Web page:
We arrived at the general aviation part of the Cairns Airport to meet up with the helicopter team. After being weighed with our belongings, a short safety video, and some waiting, we hopped on the helicopter. The helicopter seated 6-7 people, with one in the co-pilot seat (luckily I scored this seat on our ride). The large helicopter windows had an open section so you can take photos and video without a glare. Each passenger had noise-canceling headphones with a microphone to talk with the pilot or family members.
Once we got an all-clear with the airport, the helicopter took off and crossed the runway. Then just a minute later, we were out over the ocean.
The ride was an enthralling 30-minutes of traveling from reef to reef, circling around each one. From that height, you can appreciate the amazing patterns and variety in each of the reefs. You can also spot giant turtles, whales, or dolphins.
We did a one-way helicopter ride to the reef, where we would meet a boat to snorkel off. We landed on the tiniest of landing platforms in the middle of the ocean, just as the boat arrived. The large boat had over a hundred people who cruised out to the reef.
Snorkeling at Hastings Reef
The transfer to the reef boat was incredibly smooth and we had a staff member guide us through getting our snorkel equipment and out in the water as fast as possible. We had about 90 minutes to snorkel at Hastings Reef and honestly, that was the perfect amount of time before wanting a break.
We were given flippers, a snorkel mask, and a stinger suit to prevent jellyfish stings. Snorkeling can be a bit tiring after a while, so you can borrow a pool noodle or use of the buoyant rest platforms out in the water.
The boat was crowded with people, but once you get in the water, you can swim off on your own away from others. The snorkeling was hard to beat – countless tropical fish and varieties of coral. Our only disappointment was not seeing any turtles.
The rest of the crowd on the boat ate lunch prior to arriving at the reef (while we were out on the helicopter). We were given re-heated meals during our cruise back to Cairns. The meal was average, but that wasn’t what the experience was about. The Great Barrier Reef was incredible – from both the sky and below the water.
The boat ride back to the Cairns pier took a little over an hour. We were then provided slightly-unorganized transportation back to the helicopter pad, where we parked our car. Once back to our hotel, we made full use of the resort before sadly leaving Queensland early the next morning.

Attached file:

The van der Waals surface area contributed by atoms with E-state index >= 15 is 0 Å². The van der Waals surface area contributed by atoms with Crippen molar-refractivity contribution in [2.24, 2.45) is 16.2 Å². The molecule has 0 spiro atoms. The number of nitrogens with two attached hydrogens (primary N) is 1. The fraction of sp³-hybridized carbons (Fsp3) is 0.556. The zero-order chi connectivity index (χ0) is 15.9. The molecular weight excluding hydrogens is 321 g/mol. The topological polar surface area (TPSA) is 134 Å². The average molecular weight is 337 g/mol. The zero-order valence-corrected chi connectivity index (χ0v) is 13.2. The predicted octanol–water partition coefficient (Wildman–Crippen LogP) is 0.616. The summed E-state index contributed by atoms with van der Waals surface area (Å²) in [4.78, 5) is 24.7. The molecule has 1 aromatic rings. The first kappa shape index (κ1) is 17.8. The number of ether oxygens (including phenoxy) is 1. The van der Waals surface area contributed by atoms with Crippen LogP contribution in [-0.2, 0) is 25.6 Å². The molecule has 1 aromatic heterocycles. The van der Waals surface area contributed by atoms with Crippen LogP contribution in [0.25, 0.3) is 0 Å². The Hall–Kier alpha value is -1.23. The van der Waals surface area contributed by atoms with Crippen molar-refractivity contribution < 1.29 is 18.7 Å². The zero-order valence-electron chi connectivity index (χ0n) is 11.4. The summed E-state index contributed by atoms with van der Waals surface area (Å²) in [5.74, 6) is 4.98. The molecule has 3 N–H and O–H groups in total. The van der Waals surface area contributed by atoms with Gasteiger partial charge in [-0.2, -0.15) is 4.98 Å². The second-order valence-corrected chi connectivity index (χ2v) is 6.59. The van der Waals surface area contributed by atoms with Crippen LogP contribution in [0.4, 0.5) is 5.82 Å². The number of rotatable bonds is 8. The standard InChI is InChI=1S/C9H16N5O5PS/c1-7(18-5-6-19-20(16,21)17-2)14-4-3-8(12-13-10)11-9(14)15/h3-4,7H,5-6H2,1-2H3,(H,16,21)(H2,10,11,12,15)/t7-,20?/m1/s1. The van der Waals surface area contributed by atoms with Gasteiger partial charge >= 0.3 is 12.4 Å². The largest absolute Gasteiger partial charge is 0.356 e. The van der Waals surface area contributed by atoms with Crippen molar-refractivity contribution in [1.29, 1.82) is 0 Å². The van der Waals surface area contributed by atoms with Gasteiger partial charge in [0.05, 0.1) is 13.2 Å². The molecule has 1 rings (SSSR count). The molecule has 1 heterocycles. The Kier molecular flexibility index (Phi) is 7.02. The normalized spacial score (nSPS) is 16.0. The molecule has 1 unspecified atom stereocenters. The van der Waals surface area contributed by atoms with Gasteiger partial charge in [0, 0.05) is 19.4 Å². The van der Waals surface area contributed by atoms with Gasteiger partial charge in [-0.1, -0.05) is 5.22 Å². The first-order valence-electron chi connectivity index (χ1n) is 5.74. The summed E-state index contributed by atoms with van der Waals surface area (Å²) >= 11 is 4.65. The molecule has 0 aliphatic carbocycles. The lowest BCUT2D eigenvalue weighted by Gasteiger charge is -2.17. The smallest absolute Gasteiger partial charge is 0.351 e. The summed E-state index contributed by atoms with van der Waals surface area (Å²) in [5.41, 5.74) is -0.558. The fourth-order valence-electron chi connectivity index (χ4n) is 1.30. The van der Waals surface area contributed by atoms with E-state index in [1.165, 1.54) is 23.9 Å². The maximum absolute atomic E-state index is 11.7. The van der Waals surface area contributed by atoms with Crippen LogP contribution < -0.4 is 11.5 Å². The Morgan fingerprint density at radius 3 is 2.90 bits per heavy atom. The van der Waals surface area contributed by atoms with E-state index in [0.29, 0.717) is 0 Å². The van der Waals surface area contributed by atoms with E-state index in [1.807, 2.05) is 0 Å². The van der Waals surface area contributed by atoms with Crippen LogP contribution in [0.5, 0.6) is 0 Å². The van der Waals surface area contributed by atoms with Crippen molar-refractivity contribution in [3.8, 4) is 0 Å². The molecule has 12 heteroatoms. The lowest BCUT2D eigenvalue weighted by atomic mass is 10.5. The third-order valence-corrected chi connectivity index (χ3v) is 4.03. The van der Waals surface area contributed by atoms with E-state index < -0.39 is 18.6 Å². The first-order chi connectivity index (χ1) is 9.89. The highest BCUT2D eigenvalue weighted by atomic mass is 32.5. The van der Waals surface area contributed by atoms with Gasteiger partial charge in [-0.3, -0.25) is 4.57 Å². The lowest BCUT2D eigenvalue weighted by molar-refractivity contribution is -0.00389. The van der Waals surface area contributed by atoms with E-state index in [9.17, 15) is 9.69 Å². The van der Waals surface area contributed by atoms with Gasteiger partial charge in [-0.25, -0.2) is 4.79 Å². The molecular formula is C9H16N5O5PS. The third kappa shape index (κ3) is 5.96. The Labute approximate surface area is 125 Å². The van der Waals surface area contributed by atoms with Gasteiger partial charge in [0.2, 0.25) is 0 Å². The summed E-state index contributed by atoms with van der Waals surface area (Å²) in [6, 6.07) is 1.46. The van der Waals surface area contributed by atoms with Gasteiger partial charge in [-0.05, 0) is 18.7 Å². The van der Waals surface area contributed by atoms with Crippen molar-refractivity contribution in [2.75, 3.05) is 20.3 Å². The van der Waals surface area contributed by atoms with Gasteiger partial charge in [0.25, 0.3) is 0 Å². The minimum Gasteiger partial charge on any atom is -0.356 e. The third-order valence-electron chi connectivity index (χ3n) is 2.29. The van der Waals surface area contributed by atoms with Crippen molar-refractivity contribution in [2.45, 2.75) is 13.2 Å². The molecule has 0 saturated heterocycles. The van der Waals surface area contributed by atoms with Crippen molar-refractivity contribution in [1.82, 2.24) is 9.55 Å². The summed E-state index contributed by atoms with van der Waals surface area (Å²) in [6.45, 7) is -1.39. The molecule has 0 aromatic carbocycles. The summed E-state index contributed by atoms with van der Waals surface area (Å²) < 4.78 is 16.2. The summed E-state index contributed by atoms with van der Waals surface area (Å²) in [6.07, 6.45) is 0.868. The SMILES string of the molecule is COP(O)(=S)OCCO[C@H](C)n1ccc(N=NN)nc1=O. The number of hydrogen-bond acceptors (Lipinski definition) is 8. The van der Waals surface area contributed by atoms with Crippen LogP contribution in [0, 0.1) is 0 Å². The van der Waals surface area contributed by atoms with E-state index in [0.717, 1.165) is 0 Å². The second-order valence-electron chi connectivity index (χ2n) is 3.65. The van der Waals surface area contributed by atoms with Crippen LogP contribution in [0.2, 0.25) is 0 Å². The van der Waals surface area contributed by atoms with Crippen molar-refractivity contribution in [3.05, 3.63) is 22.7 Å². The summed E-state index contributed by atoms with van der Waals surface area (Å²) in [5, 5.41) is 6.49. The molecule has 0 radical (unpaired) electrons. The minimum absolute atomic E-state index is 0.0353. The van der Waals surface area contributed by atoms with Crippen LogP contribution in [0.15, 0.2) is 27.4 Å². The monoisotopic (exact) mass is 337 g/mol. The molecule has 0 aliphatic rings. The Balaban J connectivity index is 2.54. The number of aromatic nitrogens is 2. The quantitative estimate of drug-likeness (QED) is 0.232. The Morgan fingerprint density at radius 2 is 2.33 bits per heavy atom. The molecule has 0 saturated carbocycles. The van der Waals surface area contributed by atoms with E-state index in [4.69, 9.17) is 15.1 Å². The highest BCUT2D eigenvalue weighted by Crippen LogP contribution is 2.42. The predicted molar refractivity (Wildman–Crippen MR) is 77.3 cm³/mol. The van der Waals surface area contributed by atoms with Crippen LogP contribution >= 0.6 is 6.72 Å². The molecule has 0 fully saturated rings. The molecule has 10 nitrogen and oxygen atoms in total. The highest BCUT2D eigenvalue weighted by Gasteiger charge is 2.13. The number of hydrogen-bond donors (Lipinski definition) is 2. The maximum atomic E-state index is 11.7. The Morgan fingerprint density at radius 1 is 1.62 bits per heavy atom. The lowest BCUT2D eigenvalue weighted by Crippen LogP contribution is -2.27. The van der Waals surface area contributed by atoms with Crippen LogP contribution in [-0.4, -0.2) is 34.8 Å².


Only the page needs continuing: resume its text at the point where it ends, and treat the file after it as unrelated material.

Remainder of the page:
Where to Stay: Cairns vs Port Douglas vs Palm Cove
Within a few minutes drive of the airport
Largest city with the largest variety of restaurants, bars, nightlife, and shops
Most tours depart and provide transportation from Cairns hotels
Cheapest accommodations, with both larger hotels and many hostels
Good for backpackers, those wishing to save money, party people, or visitors staying for only a day or two.
Less of a relaxing, vacation atmosphere
Where to Stay in Cairns:
Nice beach nearby
Some tours depart and provide transportation from Port Douglas hotels, including some Great Barrier Reef tours.
Close to the Daintree Rainforest
A sizable town with upscale shops and good restaurants
Ideal for families – nice beach with plenty of varied activities close by
An hour drive to Cairns and the airport
Most expensive accommodations
Fewer options for Great Barrier Reef tours that depart from Port Douglas.
Most resorts are outside of town (30+ minute walk)
Where to Stay in Port Douglas:
We stayed in Palm Cove and would choose to do so again. While a smaller town, it had the vibe and amenities we were looking for.
Small town atmosphere with all of the shops and restaurants along one street
In between Cairns and Port Douglas, and only a 20-minute drive to the airport. A fair distance from both Daintree and tours of the Great Barrier Reef.
Cheaper accommodations than Port Douglas but more pricey than Cairns.
Great beach-side restaurants
Ideal for couples
Few tour companies are based in Palm Cove, so you may need to pay extra to get picked up from a Palm Cove hotel or drive to Cairns yourself.
Coles supermarket close by, but not directly in town.
Most shops and restaurants close earlier than those in the bigger cities.
Where to Stay in Palm Cove: